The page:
An Interview with Rick Greenman
Rick Greenman, Lyric Chapters Executive Board President
In late July, Rick Greenman, Lyric Chapters Executive Board President, chatted with me about his love of opera and his experiences at Lyric Opera of Chicago.
Rick, how did you come to love opera?
When I was a kid my father listened to opera on the radio and on channel 11. Since his job kept him busy during the week, these Sunday opera-listening sessions were precious family time for all of us.
In the 1960s, I performed as a child supernumerary in several operas. My first “job” was to carry a three-foot-long battery-operated candle in Tosca during the mass procession. Régine Crespin and Tito Gobbi were the stars, and I vividly remember the priests swinging incense which wafted into the entire auditorium! Later operas included Otello with Jon Vickers, L’elisir d’amore, and Faust.
Because my first introduction to Lyric Opera was by way of the stage door with backstage scratchy loudspeakers and walls with peeling paint, when I finally attended my first opera as an audience member, I was amazed that the Lyric lobby looked like a fantasyland!
Starting with the 1966-67 season, my parents became subscribers to Lyric Opera. Their $35 front-row center dress circle seats were horrendously expensive! Whenever I wanted to attend the opera, I was able to go with one of my parents. In 1979 my uncle passed away so I took over his seat as a young adult and have been a subscriber ever since.
Tell us more about the Chapters Community!
The Chapters Community is made of 10 chapters throughout Chicagoland including Lake Geneva, Wisconsin—organized groups of suburban opera lovers who support Lyric Opera of Chicago and enjoy social and educational opera events together. In the past when there were no surtitles above the opera stage, Chapters presented lectures in local libraries to help educate the public (on the plots of the operas). They also helped in the Lyric offices and oversaw the Operathon back in the day. Nowadays the Chapters Community continues to fundraise for Lyric Opera as well as provide recitals and concerts for their members. During the pandemic, Chapters have been exploring virtual ways to unite opera lovers such as virtual concerts and post-concert Zoom chats. This year, the Lyric Opera Chapters are celebrating their 60th anniversary!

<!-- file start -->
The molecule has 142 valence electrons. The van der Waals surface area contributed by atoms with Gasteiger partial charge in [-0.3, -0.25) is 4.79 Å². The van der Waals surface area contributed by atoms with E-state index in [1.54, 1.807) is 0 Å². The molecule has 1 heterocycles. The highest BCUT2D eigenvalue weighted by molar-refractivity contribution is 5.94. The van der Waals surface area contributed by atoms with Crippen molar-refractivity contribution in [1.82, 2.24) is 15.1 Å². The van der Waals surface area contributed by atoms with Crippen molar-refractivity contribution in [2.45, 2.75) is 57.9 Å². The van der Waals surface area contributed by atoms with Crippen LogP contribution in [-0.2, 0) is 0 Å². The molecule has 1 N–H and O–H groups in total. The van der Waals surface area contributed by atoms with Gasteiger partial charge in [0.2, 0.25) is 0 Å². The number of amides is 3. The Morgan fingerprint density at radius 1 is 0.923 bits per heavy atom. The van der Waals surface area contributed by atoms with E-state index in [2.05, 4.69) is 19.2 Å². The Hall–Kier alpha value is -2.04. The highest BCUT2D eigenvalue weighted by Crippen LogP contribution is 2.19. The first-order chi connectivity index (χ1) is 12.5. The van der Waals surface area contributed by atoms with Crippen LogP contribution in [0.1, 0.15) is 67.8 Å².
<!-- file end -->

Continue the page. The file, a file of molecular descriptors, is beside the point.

How are you getting your opera fix during the pandemic?
In Chicago, we know our orchestra and chorus are the best. We may take you all for granted, but we always know that you can transport the audience from day-to-day life and pull us into a fantasy. During the pandemic I have purchased a large screen TV so I can stream opera—but seeing opera on a screen is not the same as being there and sharing the moment with a whole house of people.
At Lyric we have come to expect musicians, singers, and productions at a very high level. Four or five times a season, the audience experiences an absolutely magical moment—a moment that is incredibly special when everyone in the production is fully engaged. As the audience walks out of the theater, we all look at each other knowing that we have shared this very special moment together.
Now we are going to turn the tables:
Rick Greenman, what have you always wanted to know about the Lyric Opera of Chicago orchestra?
Who has to sit in front of the brass in the Wagner operas?
Answered by Amy Hess, Lyric Opera of Chicago violist:
At Lyric, the viola section sits directly in front of the trombones and tuba. This does necessitate some aural PPE! When we sit in the last stand, we have sound shields placed directly behind our heads, either made out of plexiglass or a combination of wood and felt. Many of us also wear custom-fit musician earplugs. These earplugs cut down the volume across all frequencies and produce a much clearer sound than foam ones.
Thank you, Rick Greenman, for chatting with us and for loving Lyric Opera of Chicago!
Vintage photo from the Riverside (IL) Chapter Gala “le Masquerade” celebrating Lyric Opera’s production of A Masked Ball (2002-03 season).
Front center: tenor Patrick Miller and mezzo-soprano Viktoria Vizin
Back row: Rick Greenman, Harriet Marty, Joyce Van Cura (partially obscured)
Barbara Larsen, Deane Kalamaras, Marcia Capone